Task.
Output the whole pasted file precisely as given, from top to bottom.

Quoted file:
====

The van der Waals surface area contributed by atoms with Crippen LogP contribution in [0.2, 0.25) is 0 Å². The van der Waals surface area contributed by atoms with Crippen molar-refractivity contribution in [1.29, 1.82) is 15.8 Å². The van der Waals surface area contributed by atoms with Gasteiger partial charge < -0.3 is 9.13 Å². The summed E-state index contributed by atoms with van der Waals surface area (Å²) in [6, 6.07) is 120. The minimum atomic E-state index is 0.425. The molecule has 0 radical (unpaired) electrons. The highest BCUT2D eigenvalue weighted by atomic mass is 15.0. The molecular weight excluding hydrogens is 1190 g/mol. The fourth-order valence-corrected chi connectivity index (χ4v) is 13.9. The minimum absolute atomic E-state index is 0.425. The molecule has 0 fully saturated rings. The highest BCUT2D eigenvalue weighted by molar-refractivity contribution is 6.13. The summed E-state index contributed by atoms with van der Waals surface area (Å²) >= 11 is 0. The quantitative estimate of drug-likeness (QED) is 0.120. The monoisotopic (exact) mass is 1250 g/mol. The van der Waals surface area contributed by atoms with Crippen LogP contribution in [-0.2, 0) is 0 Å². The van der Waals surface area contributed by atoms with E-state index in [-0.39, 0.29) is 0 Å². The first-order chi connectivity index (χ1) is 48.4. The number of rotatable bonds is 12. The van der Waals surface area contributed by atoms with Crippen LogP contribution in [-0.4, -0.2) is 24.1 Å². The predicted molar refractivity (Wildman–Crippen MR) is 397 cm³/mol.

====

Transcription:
The van der Waals surface area contributed by atoms with Crippen LogP contribution in [0.2, 0.25) is 0 Å². The van der Waals surface area contributed by atoms with Crippen molar-refractivity contribution in [1.29, 1.82) is 15.8 Å². The van der Waals surface area contributed by atoms with Gasteiger partial charge < -0.3 is 9.13 Å². The summed E-state index contributed by atoms with van der Waals surface area (Å²) in [6, 6.07) is 120. The minimum atomic E-state index is 0.425. The molecule has 0 radical (unpaired) electrons. The highest BCUT2D eigenvalue weighted by atomic mass is 15.0. The molecular weight excluding hydrogens is 1190 g/mol. The fourth-order valence-corrected chi connectivity index (χ4v) is 13.9. The minimum absolute atomic E-state index is 0.425. The molecule has 0 fully saturated rings. The highest BCUT2D eigenvalue weighted by molar-refractivity contribution is 6.13. The summed E-state index contributed by atoms with van der Waals surface area (Å²) >= 11 is 0. The quantitative estimate of drug-likeness (QED) is 0.120. The monoisotopic (exact) mass is 1250 g/mol. The van der Waals surface area contributed by atoms with Crippen LogP contribution in [-0.2, 0) is 0 Å². The van der Waals surface area contributed by atoms with E-state index in [-0.39, 0.29) is 0 Å². The first-order chi connectivity index (χ1) is 48.4. The number of rotatable bonds is 12. The van der Waals surface area contributed by atoms with Crippen LogP contribution in [-0.4, -0.2) is 24.1 Å². The predicted molar refractivity (Wildman–Crippen MR) is 397 cm³/mol.